– September 2, 2016

The U.S. economy added 151,000 jobs in August, according to the report released this morning by the Bureau of Labor Statistics. This represents a slowdown in the pace of job creation compared to the previous two months, when payrolls grew by over 250,000 jobs in each month. So far in 2016, job growth averaged 182,000 per month, slower than in either of the previous two years. (See chart 1).

Of the 151,000 jobs added in August, the vast majority were in private service providing industries, which added 150,000 jobs. Goods producing industries cut 24,000 jobs from their payrolls, mostly in durable-goods manufacturing, which lost 16,000 jobs. Construction lost 6,000 jobs, a fifth month of weak jobs growth, after a fairly strong period in late 2015-early 2016. The continued contraction of jobs in these sectors, which are most sensitive to changes in consumer demand, is a worrisome sign since it may indicate slowing consumer demand overall. As we have said before, the economy has been expanding, albeit slowly, on the strength of the American consumer.

The government added 25,000 jobs, almost all of them in local government, equally split between education-related jobs and non-education.

Within service industries, the largest payroll gains happened in food services and drinking places (+34,000 jobs), social assistance (+21,700 jobs), professional and technical services (+20,100 jobs), retail trade (+15,100 jobs), finance and insurance (+14,400 jobs) and health care (+14,400 jobs).

Jobs in employment services and temporary help agencies shrunk in August. This could be a good sign if it was the result of people getting into permanent positions instead of temporary jobs. However, with the subdued jobs growth overall, an alternative interpretation—that the slowdown in employment services reflects the slow labor demand overall—is at least equally likely.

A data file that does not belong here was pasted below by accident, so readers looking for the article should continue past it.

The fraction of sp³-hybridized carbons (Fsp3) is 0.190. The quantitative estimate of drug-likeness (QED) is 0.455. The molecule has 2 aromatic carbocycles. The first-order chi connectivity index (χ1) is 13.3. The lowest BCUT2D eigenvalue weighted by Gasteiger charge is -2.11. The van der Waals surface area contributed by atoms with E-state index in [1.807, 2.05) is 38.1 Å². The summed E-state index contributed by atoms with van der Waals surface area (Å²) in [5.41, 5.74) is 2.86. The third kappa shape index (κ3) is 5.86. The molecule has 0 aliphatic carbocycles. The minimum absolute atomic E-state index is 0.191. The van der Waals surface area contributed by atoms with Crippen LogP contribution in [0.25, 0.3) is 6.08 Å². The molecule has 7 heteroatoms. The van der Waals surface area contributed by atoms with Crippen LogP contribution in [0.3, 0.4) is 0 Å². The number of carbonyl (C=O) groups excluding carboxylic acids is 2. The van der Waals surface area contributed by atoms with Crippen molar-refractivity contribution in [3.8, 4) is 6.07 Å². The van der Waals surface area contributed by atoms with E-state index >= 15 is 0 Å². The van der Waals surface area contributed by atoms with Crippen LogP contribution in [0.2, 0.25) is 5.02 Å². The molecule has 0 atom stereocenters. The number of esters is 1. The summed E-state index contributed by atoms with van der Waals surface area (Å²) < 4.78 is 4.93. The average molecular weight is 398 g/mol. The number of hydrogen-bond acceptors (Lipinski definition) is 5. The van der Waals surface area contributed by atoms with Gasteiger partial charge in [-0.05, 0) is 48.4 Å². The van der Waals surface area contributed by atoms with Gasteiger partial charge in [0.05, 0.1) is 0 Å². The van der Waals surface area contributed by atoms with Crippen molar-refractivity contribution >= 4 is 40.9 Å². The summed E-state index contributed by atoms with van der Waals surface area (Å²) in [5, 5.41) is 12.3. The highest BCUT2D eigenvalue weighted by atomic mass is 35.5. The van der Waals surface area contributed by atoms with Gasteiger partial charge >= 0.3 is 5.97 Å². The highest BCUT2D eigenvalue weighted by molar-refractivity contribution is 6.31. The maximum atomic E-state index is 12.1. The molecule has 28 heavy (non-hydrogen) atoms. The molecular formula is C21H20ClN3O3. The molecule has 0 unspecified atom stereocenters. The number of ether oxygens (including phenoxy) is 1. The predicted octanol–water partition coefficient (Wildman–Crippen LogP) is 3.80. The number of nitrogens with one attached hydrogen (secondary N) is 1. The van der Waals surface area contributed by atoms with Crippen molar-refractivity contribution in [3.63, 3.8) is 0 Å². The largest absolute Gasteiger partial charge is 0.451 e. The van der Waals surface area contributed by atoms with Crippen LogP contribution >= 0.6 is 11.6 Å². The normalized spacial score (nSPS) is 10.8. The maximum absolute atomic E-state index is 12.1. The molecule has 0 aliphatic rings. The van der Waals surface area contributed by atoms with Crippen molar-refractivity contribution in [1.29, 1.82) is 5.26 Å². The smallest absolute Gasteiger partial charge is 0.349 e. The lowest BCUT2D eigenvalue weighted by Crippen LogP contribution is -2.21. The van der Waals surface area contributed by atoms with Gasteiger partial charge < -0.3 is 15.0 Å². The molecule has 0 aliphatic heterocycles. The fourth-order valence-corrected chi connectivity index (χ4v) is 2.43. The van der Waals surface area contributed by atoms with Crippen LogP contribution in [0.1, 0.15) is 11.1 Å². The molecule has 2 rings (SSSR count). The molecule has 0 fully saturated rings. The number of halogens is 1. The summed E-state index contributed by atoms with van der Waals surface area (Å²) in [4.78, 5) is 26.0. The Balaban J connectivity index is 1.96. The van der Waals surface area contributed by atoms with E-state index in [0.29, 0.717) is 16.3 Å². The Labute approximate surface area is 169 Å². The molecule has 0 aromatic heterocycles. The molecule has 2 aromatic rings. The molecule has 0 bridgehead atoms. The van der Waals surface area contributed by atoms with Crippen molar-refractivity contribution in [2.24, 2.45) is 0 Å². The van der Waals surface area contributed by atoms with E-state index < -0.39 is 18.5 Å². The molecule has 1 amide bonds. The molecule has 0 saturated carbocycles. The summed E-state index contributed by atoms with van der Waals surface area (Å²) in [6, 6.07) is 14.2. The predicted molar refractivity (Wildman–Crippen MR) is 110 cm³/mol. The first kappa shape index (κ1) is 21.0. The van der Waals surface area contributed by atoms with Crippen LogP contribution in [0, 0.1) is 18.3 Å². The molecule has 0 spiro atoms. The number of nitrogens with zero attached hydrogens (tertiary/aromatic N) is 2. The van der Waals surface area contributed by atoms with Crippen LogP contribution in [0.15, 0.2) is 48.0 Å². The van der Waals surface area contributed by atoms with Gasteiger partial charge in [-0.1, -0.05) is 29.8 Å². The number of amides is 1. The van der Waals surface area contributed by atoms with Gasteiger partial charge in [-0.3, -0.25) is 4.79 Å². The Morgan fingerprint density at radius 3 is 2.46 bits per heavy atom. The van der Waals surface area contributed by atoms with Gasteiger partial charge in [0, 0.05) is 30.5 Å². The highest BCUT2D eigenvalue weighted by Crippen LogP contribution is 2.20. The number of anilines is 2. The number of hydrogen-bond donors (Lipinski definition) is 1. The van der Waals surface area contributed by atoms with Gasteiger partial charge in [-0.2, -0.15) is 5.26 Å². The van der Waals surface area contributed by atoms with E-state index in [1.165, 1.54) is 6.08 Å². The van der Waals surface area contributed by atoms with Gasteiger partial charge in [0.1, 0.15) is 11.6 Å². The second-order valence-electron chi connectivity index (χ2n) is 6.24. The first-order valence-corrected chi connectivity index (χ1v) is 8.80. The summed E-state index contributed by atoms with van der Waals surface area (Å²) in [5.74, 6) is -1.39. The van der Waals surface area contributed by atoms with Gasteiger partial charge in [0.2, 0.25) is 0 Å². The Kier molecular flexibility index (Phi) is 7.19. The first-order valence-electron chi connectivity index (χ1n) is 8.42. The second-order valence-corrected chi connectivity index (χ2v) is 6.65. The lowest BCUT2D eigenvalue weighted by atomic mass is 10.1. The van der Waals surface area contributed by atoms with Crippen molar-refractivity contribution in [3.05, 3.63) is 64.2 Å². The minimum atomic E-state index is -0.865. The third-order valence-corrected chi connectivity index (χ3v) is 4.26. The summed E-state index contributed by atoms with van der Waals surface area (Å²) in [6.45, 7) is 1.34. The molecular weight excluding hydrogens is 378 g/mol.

The unemployment rate remained unchanged in August at 4.9 percent, a level most economists would consider to be close to full employment. The labor force participation rate, at 62.8 percent, and the employment-to-population ratio, at 59.7 percent, also remained unchanged.

A good sign is that the average duration of unemployment has shrunk: In August it was 27.6 weeks, down from 28.1 weeks in July. While the change seems small, the good thing is that it occurred because the number of the long-term unemployed has decreased considerably. The number of those unemployed 15 to 26 weeks fell by 94,000, and those unemployed for 27 weeks or longer fell by 14,000.

At the same time, the growth of employee earnings slowed down (see chart 2). In August, the average hourly earnings of all employees in the private sector were 2.4 percent higher than they were 12 months ago. The average weekly earnings, however, were only 1.5 percent above their value a year ago due a decrease in average weekly hours.

Chart 2:

Overall, despite the low unemployment rate, the latest labor market data do not appear to be overly positive. With job losses in the most demand-sensitive sectors and subdued jobs growth overall, the improvement in the labor market appears to be proceeding only slowly. Such an environment does not provide strong reasons for the Federal Reserve to raise interest rates when the Fed officials meet later this month.

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Polina Vlasenko, PhD

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